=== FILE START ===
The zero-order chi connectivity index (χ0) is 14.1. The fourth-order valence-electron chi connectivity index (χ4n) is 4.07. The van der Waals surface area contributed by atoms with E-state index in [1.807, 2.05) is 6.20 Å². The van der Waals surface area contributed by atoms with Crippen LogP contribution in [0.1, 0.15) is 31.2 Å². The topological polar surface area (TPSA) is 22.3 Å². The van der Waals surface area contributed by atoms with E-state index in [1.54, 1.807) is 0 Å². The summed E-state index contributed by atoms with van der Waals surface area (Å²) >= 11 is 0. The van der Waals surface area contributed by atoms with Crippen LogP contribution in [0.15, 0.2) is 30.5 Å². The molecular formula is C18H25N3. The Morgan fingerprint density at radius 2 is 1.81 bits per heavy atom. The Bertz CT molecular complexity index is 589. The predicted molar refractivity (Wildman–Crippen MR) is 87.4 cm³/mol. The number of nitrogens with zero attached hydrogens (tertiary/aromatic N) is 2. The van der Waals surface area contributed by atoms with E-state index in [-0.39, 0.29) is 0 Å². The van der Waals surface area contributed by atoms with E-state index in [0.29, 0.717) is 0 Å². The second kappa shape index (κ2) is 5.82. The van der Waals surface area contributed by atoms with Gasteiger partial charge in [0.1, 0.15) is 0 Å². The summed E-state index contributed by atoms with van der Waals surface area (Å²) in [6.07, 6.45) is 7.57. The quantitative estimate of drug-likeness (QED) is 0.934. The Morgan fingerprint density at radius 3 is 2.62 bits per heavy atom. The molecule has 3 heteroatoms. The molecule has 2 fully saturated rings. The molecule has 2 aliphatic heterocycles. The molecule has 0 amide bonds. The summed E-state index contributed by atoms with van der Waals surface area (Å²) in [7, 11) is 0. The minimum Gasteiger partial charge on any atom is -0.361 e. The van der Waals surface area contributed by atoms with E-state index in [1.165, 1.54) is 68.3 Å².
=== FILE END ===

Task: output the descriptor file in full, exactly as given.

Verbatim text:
The zero-order chi connectivity index (χ0) is 14.1. The fourth-order valence-electron chi connectivity index (χ4n) is 4.07. The van der Waals surface area contributed by atoms with E-state index in [1.807, 2.05) is 6.20 Å². The van der Waals surface area contributed by atoms with Crippen LogP contribution in [0.1, 0.15) is 31.2 Å². The topological polar surface area (TPSA) is 22.3 Å². The van der Waals surface area contributed by atoms with E-state index in [1.54, 1.807) is 0 Å². The summed E-state index contributed by atoms with van der Waals surface area (Å²) >= 11 is 0. The van der Waals surface area contributed by atoms with Crippen LogP contribution in [0.15, 0.2) is 30.5 Å². The molecular formula is C18H25N3. The Morgan fingerprint density at radius 2 is 1.81 bits per heavy atom. The Bertz CT molecular complexity index is 589. The predicted molar refractivity (Wildman–Crippen MR) is 87.4 cm³/mol. The number of nitrogens with zero attached hydrogens (tertiary/aromatic N) is 2. The van der Waals surface area contributed by atoms with E-state index in [-0.39, 0.29) is 0 Å². The van der Waals surface area contributed by atoms with E-state index in [0.29, 0.717) is 0 Å². The second kappa shape index (κ2) is 5.82. The van der Waals surface area contributed by atoms with Gasteiger partial charge in [0.1, 0.15) is 0 Å². The summed E-state index contributed by atoms with van der Waals surface area (Å²) in [6.07, 6.45) is 7.57. The quantitative estimate of drug-likeness (QED) is 0.934. The Morgan fingerprint density at radius 3 is 2.62 bits per heavy atom. The molecule has 3 heteroatoms. The molecule has 2 fully saturated rings. The molecule has 2 aliphatic heterocycles. The molecule has 0 amide bonds. The summed E-state index contributed by atoms with van der Waals surface area (Å²) in [7, 11) is 0. The minimum Gasteiger partial charge on any atom is -0.361 e. The van der Waals surface area contributed by atoms with E-state index in [1.165, 1.54) is 68.3 Å².